That would bring my total price paid for a collectible to $31; not bad since the purse could be worth as much as $500. (And even though the repair lessens the value in the collecting marketplace a bit, it surely is worth the cost and effort for a lovely beaded purse, let alone an antique beaded purse surviving with its fringe.)
And so, in the end, I’m the one ‘unhinged’ — giddy with the thrill of a find at the auction.
Usually when’ there’s beer on a man’s clothing, we tend to ignore it — but who can ignore this vintage Pabst Blue Ribbon vest?!
Authentic vintage, from the Golden Threads line by Brill Brothers of Milwaukee, this is an incredibly rare piece of vintage fashion and breweriana. I’ve only seen one other piece like it; that was a sailor-style jacket. Neat; but not as wearable as a vest.
This was not the only set; there were a total of three of these collar/medal sets. While one doesn’t normally think of Native Americans as Odd Fellows members, apparently it was a popular custom item in this area, anyway, for Native Americans to wear and display all honors.
The IOOF collar is beautiful in and of itself, with it’s decorated red velvet trimmed in twisted-metal fringe and tassels (one tassel is missing). The collar is secured by three oval chain links. The shape and materials date the fraternal cerimonial collar to the end of the 19th century. But the medal which hangs from the collar’s links is even more rare than the collar.
The medal is an Indian Peace Medals, presentation pieces to Native American or Indian chiefs as a sign of friendship. The series began as an idea in 1786, but were first produced during President Jefferson’s administration in 1801, with Jefferson Peace Medals designed and created by John Reich. Because the medals were given to significant members of tribal parties, the medals became sought after symbols of power and influence within Native American tribes and are commonly seen in Native American portraiture.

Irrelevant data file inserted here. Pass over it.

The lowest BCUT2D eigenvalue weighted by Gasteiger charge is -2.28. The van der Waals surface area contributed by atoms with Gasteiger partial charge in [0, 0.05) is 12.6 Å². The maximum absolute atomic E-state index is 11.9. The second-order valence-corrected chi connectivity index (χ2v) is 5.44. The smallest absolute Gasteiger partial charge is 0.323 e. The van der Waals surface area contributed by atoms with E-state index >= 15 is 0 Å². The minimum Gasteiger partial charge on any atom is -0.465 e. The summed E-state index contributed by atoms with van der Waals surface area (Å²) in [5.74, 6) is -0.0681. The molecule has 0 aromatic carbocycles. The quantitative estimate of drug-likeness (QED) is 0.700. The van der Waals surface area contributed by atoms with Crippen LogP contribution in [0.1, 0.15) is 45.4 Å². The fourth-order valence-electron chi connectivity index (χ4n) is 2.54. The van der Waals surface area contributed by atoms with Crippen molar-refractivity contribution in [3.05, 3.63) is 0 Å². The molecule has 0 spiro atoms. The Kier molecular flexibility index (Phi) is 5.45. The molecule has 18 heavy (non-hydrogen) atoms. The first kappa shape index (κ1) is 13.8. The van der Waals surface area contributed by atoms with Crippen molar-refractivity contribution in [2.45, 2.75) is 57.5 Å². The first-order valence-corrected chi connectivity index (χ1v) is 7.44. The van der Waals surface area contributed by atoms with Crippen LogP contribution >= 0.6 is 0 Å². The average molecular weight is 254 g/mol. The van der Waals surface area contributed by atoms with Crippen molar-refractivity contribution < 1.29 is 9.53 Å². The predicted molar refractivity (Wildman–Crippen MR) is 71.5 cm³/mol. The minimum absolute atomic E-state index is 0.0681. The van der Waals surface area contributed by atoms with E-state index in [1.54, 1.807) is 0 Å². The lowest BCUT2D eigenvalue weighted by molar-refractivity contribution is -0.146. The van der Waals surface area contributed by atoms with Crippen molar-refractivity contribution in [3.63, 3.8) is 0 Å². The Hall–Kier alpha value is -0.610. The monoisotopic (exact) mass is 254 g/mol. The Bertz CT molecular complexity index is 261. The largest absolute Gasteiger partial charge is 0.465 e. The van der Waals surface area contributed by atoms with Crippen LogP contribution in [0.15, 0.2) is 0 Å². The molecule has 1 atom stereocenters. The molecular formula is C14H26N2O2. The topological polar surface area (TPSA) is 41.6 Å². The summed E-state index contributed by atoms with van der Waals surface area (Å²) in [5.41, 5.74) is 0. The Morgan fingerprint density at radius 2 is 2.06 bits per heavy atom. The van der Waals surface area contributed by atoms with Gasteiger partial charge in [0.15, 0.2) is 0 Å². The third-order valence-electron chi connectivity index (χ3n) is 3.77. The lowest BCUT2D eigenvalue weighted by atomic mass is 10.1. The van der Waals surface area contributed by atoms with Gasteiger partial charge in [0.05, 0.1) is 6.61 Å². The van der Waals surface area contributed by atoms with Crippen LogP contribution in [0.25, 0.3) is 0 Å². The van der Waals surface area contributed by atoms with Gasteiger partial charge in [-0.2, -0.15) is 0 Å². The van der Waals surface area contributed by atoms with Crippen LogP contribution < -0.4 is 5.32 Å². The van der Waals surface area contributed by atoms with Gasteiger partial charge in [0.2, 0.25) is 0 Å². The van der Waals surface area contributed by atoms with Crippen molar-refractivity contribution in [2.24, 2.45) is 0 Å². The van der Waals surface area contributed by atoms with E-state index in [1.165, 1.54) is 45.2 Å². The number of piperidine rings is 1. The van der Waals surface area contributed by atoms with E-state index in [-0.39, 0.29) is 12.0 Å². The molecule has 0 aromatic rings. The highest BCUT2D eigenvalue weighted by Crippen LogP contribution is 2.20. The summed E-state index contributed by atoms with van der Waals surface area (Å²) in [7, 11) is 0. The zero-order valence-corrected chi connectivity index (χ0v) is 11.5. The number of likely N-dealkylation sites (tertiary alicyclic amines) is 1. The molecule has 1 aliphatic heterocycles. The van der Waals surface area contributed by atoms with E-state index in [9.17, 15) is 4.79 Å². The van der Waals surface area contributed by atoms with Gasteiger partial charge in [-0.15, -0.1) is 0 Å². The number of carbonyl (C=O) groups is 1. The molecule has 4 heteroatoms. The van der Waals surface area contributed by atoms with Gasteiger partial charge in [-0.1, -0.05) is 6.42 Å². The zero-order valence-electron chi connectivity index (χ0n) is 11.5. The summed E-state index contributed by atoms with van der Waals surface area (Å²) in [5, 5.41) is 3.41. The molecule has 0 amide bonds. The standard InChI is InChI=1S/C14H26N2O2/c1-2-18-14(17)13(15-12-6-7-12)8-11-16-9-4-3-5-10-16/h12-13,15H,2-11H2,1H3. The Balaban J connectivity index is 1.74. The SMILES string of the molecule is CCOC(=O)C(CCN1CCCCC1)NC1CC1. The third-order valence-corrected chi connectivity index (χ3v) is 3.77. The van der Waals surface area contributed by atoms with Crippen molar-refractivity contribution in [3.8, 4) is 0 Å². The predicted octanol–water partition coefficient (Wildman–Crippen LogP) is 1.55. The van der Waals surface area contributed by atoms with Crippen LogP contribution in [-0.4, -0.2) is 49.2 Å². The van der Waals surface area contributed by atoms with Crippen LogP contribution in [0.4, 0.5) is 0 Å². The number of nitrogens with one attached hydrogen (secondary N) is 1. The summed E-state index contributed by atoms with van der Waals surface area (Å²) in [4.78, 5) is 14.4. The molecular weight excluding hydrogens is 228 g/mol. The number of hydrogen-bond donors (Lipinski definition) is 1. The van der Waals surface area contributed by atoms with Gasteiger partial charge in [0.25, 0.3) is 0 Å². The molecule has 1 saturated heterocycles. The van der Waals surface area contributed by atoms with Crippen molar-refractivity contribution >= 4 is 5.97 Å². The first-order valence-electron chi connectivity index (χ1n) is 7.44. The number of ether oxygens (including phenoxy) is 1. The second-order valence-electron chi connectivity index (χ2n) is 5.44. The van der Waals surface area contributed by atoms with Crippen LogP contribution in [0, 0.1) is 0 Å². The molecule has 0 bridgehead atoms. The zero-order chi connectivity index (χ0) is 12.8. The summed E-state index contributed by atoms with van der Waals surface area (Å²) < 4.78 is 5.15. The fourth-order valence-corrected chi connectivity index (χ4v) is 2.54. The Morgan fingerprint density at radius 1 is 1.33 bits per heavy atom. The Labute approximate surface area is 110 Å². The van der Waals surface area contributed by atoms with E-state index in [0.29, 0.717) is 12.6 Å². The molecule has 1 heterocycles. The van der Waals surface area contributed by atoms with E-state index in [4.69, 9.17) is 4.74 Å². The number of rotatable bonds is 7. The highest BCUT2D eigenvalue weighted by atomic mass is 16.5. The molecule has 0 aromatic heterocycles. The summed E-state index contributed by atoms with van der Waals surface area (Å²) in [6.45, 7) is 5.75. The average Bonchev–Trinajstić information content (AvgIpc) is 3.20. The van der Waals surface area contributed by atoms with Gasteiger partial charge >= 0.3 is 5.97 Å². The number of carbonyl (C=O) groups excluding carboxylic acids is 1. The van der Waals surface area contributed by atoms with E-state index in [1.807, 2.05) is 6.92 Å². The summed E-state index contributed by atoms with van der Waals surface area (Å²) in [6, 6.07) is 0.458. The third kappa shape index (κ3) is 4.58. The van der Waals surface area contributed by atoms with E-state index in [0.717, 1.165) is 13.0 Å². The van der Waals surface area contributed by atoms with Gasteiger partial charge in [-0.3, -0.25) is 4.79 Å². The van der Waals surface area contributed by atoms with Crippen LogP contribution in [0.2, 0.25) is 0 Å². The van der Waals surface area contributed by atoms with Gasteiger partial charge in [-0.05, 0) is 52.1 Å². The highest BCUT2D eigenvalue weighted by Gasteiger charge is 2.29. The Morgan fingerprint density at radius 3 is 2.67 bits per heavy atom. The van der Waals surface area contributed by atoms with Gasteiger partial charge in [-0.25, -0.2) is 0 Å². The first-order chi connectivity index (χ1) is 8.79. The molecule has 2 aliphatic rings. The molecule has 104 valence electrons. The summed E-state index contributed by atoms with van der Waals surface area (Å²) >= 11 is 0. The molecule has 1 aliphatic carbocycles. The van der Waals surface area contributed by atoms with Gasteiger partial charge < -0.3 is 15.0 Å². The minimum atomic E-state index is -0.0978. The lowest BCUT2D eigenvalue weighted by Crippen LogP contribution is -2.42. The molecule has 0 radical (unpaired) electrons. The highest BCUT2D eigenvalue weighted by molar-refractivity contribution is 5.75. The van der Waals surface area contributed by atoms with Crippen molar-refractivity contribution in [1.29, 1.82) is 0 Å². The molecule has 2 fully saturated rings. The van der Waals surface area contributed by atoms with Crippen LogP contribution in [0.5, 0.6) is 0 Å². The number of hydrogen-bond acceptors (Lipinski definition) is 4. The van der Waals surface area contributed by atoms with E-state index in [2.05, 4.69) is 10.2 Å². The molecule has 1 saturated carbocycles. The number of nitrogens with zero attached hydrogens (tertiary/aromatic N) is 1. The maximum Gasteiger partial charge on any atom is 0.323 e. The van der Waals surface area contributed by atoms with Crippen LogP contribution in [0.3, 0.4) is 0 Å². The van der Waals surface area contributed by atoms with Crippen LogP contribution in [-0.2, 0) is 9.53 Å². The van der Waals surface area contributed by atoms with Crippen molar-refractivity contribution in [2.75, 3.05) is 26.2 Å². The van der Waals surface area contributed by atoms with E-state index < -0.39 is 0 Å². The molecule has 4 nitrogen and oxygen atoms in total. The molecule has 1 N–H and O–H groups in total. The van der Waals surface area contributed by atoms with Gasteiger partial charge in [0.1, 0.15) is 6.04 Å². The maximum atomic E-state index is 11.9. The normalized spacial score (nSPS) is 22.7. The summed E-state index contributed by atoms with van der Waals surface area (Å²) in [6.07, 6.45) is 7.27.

Most of the genuine Indian Peace medals awarded by the U.S. Government were made in silver and were issued holed or looped at the top, so the medal could easily be worn. (If a medal is not holed, and shows no sign of being looped, it is most likely a modern copy.) However, the Peace Medals were also struck in other metals, including copper. Starting around 1860, some of these were struck from the same or similar dies, for collectors. These copper pieces are known as “bronzed copper” because they do not look like copper coins. But given the popularity of the medals and the respect they conveyed, the Native Americans and traders also made or commissioned copies, in copper or silver-plated copper, of the Peace Medals too. These pieces are still over a hundred years old, yet even when produced by the US Mint, these medals are not considered “originals” as they were not awarded by the U.S. Government.
Our Peace Medal also appears to be the first design issued, as later variations do not have the fabric drape about the bust of the president, nor the year centered beneath the bust. The president’s bust on the obverse was designed by Moritz Furst, but the reverse is the same one the Jefferson medals. (This back design was used until the Millard Fillmore medals in 1850, when the reverse was changed. The reverse was changed again in 1862, during the Lincoln administration.) Interestingly, the Adams Peace Medal with the 1797 date was made later.
I’ve made some inquiries regarding this antique set and will update you as I learn more. Meanwhile, the set is in our case at Exit 55 Antiques.